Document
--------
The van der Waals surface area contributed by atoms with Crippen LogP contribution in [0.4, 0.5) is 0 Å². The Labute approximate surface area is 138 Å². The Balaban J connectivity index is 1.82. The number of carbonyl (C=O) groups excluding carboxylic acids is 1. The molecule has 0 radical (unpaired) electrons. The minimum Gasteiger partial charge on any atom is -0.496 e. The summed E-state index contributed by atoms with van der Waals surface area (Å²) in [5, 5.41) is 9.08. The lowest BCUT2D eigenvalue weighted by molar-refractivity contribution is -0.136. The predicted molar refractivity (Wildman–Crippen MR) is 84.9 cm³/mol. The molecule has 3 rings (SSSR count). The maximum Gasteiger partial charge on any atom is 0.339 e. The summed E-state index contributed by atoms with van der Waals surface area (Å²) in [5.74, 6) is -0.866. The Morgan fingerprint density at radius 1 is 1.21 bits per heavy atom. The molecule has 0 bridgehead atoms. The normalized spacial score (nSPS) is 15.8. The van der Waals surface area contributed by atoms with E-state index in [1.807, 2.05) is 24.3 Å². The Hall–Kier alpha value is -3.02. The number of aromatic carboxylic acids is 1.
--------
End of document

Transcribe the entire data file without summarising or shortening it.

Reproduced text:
The van der Waals surface area contributed by atoms with Crippen LogP contribution in [0.4, 0.5) is 0 Å². The Labute approximate surface area is 138 Å². The Balaban J connectivity index is 1.82. The number of carbonyl (C=O) groups excluding carboxylic acids is 1. The molecule has 0 radical (unpaired) electrons. The minimum Gasteiger partial charge on any atom is -0.496 e. The summed E-state index contributed by atoms with van der Waals surface area (Å²) in [5, 5.41) is 9.08. The lowest BCUT2D eigenvalue weighted by molar-refractivity contribution is -0.136. The predicted molar refractivity (Wildman–Crippen MR) is 84.9 cm³/mol. The molecule has 3 rings (SSSR count). The maximum Gasteiger partial charge on any atom is 0.339 e. The summed E-state index contributed by atoms with van der Waals surface area (Å²) in [5.74, 6) is -0.866. The Morgan fingerprint density at radius 1 is 1.21 bits per heavy atom. The molecule has 0 bridgehead atoms. The normalized spacial score (nSPS) is 15.8. The van der Waals surface area contributed by atoms with E-state index in [1.807, 2.05) is 24.3 Å². The Hall–Kier alpha value is -3.02. The number of aromatic carboxylic acids is 1.